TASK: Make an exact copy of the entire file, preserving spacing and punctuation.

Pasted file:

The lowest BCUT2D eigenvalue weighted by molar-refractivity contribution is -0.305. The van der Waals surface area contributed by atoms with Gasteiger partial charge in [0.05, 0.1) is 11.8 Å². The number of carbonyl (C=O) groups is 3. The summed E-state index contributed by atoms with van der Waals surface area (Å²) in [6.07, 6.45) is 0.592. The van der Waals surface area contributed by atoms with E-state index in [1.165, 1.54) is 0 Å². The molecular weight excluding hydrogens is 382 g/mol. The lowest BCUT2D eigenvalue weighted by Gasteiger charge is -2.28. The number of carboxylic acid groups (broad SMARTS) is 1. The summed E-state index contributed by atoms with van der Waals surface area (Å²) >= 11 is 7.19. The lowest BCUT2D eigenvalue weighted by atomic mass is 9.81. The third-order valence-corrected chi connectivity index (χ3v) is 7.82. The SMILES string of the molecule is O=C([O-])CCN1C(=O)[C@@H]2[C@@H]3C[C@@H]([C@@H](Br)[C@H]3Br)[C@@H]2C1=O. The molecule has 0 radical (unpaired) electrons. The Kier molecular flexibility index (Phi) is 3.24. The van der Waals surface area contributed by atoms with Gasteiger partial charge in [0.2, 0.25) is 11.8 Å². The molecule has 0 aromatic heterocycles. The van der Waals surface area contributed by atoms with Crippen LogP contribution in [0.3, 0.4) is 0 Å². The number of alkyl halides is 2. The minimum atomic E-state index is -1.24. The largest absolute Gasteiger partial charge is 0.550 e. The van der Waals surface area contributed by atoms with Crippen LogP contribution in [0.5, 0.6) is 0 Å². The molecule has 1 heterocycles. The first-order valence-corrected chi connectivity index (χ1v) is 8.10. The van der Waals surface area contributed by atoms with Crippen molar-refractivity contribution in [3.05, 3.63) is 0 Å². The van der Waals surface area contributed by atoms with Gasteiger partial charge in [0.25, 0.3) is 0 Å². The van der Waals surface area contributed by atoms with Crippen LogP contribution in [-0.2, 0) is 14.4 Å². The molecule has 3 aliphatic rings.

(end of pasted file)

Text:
The lowest BCUT2D eigenvalue weighted by molar-refractivity contribution is -0.305. The van der Waals surface area contributed by atoms with Gasteiger partial charge in [0.05, 0.1) is 11.8 Å². The number of carbonyl (C=O) groups is 3. The summed E-state index contributed by atoms with van der Waals surface area (Å²) in [6.07, 6.45) is 0.592. The van der Waals surface area contributed by atoms with E-state index in [1.165, 1.54) is 0 Å². The molecular weight excluding hydrogens is 382 g/mol. The lowest BCUT2D eigenvalue weighted by Gasteiger charge is -2.28. The number of carboxylic acid groups (broad SMARTS) is 1. The summed E-state index contributed by atoms with van der Waals surface area (Å²) >= 11 is 7.19. The lowest BCUT2D eigenvalue weighted by atomic mass is 9.81. The third-order valence-corrected chi connectivity index (χ3v) is 7.82. The SMILES string of the molecule is O=C([O-])CCN1C(=O)[C@@H]2[C@@H]3C[C@@H]([C@@H](Br)[C@H]3Br)[C@@H]2C1=O. The molecule has 0 radical (unpaired) electrons. The Kier molecular flexibility index (Phi) is 3.24. The van der Waals surface area contributed by atoms with Gasteiger partial charge in [0.2, 0.25) is 11.8 Å². The molecule has 0 aromatic heterocycles. The van der Waals surface area contributed by atoms with Crippen LogP contribution in [0.3, 0.4) is 0 Å². The number of alkyl halides is 2. The minimum atomic E-state index is -1.24. The largest absolute Gasteiger partial charge is 0.550 e. The van der Waals surface area contributed by atoms with Crippen LogP contribution in [0.5, 0.6) is 0 Å². The molecule has 1 heterocycles. The first-order valence-corrected chi connectivity index (χ1v) is 8.10. The van der Waals surface area contributed by atoms with Crippen molar-refractivity contribution in [3.05, 3.63) is 0 Å². The van der Waals surface area contributed by atoms with Gasteiger partial charge in [0.25, 0.3) is 0 Å². The van der Waals surface area contributed by atoms with Crippen LogP contribution in [-0.2, 0) is 14.4 Å². The molecule has 3 aliphatic rings.